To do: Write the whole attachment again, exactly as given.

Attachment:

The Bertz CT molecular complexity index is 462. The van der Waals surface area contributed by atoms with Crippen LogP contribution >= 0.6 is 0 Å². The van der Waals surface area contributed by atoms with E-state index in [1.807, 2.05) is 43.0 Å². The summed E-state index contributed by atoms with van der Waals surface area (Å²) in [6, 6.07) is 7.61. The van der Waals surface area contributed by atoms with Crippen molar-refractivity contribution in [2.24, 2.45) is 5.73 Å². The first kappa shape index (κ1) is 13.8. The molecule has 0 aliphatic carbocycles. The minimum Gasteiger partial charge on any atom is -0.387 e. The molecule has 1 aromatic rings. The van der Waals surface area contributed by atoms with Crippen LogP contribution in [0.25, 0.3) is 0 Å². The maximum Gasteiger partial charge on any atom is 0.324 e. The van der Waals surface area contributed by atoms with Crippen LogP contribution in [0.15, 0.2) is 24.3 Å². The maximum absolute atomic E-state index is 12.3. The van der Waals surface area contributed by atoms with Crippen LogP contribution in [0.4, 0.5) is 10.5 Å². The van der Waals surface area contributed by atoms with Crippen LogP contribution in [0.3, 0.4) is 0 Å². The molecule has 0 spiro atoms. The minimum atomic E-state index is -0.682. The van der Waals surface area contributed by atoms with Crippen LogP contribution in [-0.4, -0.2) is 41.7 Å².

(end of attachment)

The Bertz CT molecular complexity index is 462. The van der Waals surface area contributed by atoms with Crippen LogP contribution >= 0.6 is 0 Å². The van der Waals surface area contributed by atoms with E-state index in [1.807, 2.05) is 43.0 Å². The summed E-state index contributed by atoms with van der Waals surface area (Å²) in [6, 6.07) is 7.61. The van der Waals surface area contributed by atoms with Crippen molar-refractivity contribution in [2.24, 2.45) is 5.73 Å². The first kappa shape index (κ1) is 13.8. The molecule has 0 aliphatic carbocycles. The minimum Gasteiger partial charge on any atom is -0.387 e. The molecule has 1 aromatic rings. The van der Waals surface area contributed by atoms with Crippen LogP contribution in [0.25, 0.3) is 0 Å². The maximum Gasteiger partial charge on any atom is 0.324 e. The van der Waals surface area contributed by atoms with Crippen LogP contribution in [0.15, 0.2) is 24.3 Å². The maximum absolute atomic E-state index is 12.3. The van der Waals surface area contributed by atoms with Crippen LogP contribution in [0.4, 0.5) is 10.5 Å². The van der Waals surface area contributed by atoms with Crippen LogP contribution in [0.3, 0.4) is 0 Å². The molecule has 0 spiro atoms. The minimum atomic E-state index is -0.682. The van der Waals surface area contributed by atoms with Crippen LogP contribution in [-0.4, -0.2) is 41.7 Å².